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Foreign Key Constraints and Performace! Expand / Collapse
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Posted Monday, July 5, 2010 4:46 AM


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Do Foreign key constraint implementation is fatal in terms of performance (keeping in view all CRUD Operations).

My design strategy for a medium level transactional DB (10 K - 500 K data records/Day) would be to not implement foreign key constraints?

How we can set any tradeoff between these two concerned factors.

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Post #947462
Posted Monday, July 5, 2010 4:58 AM
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If you have a relational databae then you need to have FK constraints, without them you may as well look at column database.

The FK can impact perfromance, however they can also be used by the Query Optimizer for optimizing queries.

Post #947464
Posted Monday, July 5, 2010 5:12 AM


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Abrar Ahmad_ (7/5/2010)
My design strategy for a medium level transactional DB (10 K - 500 K data records/Day) would be to not implement foreign key constraints?


Half a million records a day is not a high-volume SQL database, not on appropriate hardware. There's no need to go to extreme measures (like dropping constraints) on a transactional volume that small.



Gail Shaw
Microsoft Certified Master: SQL Server 2008, MVP
SQL In The Wild: Discussions on DB performance with occasional diversions into recoverability

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Post #947468
Posted Monday, July 5, 2010 8:15 AM


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Abrar Ahmad_ (7/5/2010)
Do Foreign key constraint implementation is fatal in terms of performance

FKs certainly add overhead but I would refrain myself of saying that FK implementation is fatal in terms of performance.

Having said that I have seen critical, high end systems - 60K+ executions per second - where each millisecond counted then no PK/FK was defined. In this case PKs got replaced by unique indexes and RI was enforced at the app side.

Abrar Ahmad_ (7/5/2010)
My design strategy for a medium level transactional DB (10 K - 500 K data records/Day) would be to not implement foreign key constraints?

There is a big difference in between 10K and 500K inserts nevertheless I agree with Gail this is not a large volume and provided hardware is appropriate I would enforce referential integritiy on the backend e.g. define PKs/FKs as business rules ask for.

Hope this helps.


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Pablo (Paul) Berzukov

Author of Understanding Database Administration available at Amazon and other bookstores.

Disclaimer: Advice is provided to the best of my knowledge but no implicit or explicit warranties are provided. Since the advisor explicitly encourages testing any and all suggestions on a test non-production environment advisor should not held liable or responsible for any actions taken based on the given advice.
Post #947528
Posted Tuesday, July 6, 2010 3:00 AM


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PaulB-TheOneAndOnly (7/5/2010)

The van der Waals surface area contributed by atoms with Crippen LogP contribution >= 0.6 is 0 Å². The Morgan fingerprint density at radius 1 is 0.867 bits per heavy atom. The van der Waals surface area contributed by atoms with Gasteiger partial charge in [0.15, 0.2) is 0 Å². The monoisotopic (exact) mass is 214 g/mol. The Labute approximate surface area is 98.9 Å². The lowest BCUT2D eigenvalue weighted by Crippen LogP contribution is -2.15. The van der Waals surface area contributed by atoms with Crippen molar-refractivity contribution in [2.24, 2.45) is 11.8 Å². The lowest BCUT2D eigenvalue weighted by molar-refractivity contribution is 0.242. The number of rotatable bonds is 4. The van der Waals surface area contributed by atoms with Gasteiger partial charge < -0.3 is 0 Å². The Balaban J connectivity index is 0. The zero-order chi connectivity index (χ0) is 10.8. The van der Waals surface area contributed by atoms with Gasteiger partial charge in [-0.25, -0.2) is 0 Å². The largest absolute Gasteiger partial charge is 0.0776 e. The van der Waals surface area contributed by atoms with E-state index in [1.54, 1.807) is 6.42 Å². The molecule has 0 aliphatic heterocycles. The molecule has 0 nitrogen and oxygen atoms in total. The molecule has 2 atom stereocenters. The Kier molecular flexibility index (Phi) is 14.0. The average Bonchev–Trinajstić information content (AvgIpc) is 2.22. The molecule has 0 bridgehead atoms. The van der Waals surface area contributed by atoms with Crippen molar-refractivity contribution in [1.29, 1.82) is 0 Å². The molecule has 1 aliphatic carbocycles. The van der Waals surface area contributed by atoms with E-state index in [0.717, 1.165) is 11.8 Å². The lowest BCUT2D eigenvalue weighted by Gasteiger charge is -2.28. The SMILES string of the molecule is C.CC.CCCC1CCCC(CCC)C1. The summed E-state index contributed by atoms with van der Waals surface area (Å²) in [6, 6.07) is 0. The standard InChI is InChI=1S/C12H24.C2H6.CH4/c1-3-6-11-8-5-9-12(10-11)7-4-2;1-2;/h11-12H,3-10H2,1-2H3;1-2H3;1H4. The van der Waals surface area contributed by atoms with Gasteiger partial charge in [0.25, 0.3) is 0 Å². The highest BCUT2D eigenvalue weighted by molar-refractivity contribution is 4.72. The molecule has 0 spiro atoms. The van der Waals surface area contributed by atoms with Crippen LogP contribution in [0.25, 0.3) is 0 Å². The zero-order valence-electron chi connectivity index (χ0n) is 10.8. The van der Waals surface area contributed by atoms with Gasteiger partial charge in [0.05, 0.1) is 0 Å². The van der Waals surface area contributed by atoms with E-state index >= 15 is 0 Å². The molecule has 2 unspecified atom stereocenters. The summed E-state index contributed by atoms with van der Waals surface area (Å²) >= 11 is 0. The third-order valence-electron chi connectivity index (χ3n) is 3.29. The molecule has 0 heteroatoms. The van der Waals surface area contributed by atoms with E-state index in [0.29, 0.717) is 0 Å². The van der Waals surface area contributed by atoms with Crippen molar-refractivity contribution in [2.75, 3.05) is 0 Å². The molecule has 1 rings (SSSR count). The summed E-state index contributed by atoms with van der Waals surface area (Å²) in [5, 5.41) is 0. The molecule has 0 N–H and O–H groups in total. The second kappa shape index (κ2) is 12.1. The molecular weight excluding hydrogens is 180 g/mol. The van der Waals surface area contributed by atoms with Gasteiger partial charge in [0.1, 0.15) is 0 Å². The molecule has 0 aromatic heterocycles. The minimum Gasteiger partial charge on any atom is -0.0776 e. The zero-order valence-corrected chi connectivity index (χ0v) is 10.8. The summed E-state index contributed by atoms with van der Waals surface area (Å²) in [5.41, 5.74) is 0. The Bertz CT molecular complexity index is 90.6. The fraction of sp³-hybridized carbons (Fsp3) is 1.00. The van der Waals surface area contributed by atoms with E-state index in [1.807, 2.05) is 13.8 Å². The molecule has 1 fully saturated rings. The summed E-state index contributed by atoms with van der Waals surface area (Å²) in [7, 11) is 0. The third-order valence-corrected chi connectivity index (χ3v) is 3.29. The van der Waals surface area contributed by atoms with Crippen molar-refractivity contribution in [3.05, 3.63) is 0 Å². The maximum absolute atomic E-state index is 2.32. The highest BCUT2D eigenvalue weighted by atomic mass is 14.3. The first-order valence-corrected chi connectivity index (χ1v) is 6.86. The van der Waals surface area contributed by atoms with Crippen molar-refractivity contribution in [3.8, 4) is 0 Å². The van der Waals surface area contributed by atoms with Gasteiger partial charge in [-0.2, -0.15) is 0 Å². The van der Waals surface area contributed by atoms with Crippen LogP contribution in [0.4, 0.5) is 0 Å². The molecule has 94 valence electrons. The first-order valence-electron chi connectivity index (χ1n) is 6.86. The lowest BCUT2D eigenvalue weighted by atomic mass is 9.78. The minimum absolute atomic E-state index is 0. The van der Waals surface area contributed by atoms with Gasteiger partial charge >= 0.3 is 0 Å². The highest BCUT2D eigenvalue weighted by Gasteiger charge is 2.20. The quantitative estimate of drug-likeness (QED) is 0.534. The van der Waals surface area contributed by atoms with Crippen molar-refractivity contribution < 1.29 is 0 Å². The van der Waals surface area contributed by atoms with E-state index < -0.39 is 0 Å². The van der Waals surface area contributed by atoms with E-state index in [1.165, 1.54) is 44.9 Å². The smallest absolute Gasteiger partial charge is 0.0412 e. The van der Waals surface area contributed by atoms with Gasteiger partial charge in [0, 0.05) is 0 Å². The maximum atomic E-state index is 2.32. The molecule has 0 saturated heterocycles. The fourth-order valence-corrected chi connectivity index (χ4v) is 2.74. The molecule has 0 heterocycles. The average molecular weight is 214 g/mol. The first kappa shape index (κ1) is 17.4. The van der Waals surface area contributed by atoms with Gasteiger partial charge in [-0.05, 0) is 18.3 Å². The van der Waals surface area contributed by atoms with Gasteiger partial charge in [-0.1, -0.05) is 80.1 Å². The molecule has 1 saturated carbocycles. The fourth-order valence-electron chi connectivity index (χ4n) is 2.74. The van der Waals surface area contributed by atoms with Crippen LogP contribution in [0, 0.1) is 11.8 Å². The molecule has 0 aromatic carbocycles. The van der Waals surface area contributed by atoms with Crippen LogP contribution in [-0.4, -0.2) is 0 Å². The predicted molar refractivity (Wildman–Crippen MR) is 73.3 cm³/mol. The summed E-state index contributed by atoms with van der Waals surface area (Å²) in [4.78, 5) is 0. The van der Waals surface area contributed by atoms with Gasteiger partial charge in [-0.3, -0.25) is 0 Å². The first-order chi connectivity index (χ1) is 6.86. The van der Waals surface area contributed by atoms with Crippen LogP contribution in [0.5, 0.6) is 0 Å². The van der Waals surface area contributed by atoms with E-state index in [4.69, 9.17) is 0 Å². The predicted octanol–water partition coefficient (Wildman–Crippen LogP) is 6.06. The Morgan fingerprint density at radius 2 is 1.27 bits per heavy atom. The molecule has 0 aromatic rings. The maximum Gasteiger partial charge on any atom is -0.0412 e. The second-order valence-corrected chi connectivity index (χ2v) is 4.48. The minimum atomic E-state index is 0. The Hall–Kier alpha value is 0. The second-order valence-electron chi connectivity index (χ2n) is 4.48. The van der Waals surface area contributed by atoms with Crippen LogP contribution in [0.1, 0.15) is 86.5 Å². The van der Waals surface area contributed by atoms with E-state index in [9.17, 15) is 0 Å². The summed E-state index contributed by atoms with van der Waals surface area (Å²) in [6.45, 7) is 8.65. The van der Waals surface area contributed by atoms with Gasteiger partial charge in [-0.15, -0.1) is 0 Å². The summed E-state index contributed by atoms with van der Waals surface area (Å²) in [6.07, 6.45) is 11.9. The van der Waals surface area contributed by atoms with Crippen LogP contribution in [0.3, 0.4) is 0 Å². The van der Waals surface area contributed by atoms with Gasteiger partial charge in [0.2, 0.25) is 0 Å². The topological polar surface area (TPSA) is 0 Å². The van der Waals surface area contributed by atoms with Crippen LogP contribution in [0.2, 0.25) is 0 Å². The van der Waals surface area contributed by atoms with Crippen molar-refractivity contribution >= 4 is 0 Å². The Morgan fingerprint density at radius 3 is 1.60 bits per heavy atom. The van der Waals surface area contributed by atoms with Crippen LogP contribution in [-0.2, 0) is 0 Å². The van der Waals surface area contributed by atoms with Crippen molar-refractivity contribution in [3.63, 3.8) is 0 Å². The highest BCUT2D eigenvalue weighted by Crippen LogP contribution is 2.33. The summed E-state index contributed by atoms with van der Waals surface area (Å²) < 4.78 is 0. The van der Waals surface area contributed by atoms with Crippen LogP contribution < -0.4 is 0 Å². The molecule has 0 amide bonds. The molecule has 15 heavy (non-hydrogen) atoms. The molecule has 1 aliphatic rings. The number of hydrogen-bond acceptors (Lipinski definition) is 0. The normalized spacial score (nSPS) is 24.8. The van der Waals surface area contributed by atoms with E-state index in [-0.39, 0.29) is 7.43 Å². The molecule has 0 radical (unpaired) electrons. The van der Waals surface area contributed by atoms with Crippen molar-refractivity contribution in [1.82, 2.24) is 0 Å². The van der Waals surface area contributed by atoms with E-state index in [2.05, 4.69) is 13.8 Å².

FKs certainly add overhead but I would refrain myself of saying that FK implementation is fatal in terms of performance.

Having said that I have seen critical, high end systems - 60K+ executions per second - where each millisecond counted then no PK/FK was defined. In this case PKs got replaced by unique indexes and RI was enforced at the app side.

Hope this helps.


Thanks Paul,


Do overhead of constraints is same for all CRUD Operations. Or there are some differences?




Post #947770
Posted Wednesday, July 7, 2010 2:48 PM


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Abrar Ahmad_ (7/6/2010)
Do overhead of constraints is same for all CRUD Operations. Or there are some differences?


No doubt a select statement on a single table will show no overhead because of Referential Integrity

In regards of Insert, Update and Delete operations it all depends on the RI overall structure.

Inserting a row in a table where RI forces RDBMS engine to check the existance of - lets say 10 parent records in 10 different tables will have more impact than inserting a row in a table where rows have just one parent. The same applies to update and delete operations.


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Pablo (Paul) Berzukov

Author of Understanding Database Administration available at Amazon and other bookstores.

Disclaimer: Advice is provided to the best of my knowledge but no implicit or explicit warranties are provided. Since the advisor explicitly encourages testing any and all suggestions on a test non-production environment advisor should not held liable or responsible for any actions taken based on the given advice.
Post #948848
Posted Thursday, July 8, 2010 10:04 AM
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For well designed relational databases, foreign key (FK) constraints are not optional. They play a significant role in maintaining referential integrity. Having stated that principle, it is possible to place too many FK constraints on a given table and significantly degrade performance. However, this is most often a symptom of poor database design and not an indictment of FK constraints.

If you are concerned that specific FK constraints may degrade performance, then generate and examine the query execution plans for all related CRUD statements.

If the evidence points to FK constraints as being the root cause of the bottleneck, then refactor the physical database schema with the aim to reduce the number of FK constraint on a given table, but without sacrificing overall referencial integrity (enforced by the FKs).

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